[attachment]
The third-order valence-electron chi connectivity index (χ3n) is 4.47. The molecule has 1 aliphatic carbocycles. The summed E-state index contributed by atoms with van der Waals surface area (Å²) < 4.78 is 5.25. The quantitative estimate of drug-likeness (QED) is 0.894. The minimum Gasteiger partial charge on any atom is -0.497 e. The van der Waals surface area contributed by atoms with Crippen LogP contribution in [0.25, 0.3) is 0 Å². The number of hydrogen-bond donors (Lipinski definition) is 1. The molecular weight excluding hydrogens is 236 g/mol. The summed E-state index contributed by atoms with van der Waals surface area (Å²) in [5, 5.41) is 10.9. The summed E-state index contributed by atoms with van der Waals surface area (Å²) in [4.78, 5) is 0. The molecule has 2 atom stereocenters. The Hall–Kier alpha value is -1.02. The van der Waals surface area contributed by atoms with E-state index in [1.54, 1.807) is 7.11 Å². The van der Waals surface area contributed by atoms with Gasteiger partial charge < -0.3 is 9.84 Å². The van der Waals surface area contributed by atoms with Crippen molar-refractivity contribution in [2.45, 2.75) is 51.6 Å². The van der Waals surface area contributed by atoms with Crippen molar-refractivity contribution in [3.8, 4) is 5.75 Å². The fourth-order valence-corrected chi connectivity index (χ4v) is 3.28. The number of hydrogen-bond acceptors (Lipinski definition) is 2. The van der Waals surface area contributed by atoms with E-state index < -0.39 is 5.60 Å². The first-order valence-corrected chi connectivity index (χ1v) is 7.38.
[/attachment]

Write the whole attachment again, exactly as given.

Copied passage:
The third-order valence-electron chi connectivity index (χ3n) is 4.47. The molecule has 1 aliphatic carbocycles. The summed E-state index contributed by atoms with van der Waals surface area (Å²) < 4.78 is 5.25. The quantitative estimate of drug-likeness (QED) is 0.894. The minimum Gasteiger partial charge on any atom is -0.497 e. The van der Waals surface area contributed by atoms with Crippen LogP contribution in [0.25, 0.3) is 0 Å². The number of hydrogen-bond donors (Lipinski definition) is 1. The molecular weight excluding hydrogens is 236 g/mol. The summed E-state index contributed by atoms with van der Waals surface area (Å²) in [5, 5.41) is 10.9. The summed E-state index contributed by atoms with van der Waals surface area (Å²) in [4.78, 5) is 0. The molecule has 2 atom stereocenters. The Hall–Kier alpha value is -1.02. The van der Waals surface area contributed by atoms with E-state index in [1.54, 1.807) is 7.11 Å². The van der Waals surface area contributed by atoms with Gasteiger partial charge < -0.3 is 9.84 Å². The van der Waals surface area contributed by atoms with Crippen molar-refractivity contribution in [2.45, 2.75) is 51.6 Å². The van der Waals surface area contributed by atoms with Crippen molar-refractivity contribution in [3.8, 4) is 5.75 Å². The fourth-order valence-corrected chi connectivity index (χ4v) is 3.28. The number of hydrogen-bond acceptors (Lipinski definition) is 2. The van der Waals surface area contributed by atoms with E-state index < -0.39 is 5.60 Å². The first-order valence-corrected chi connectivity index (χ1v) is 7.38.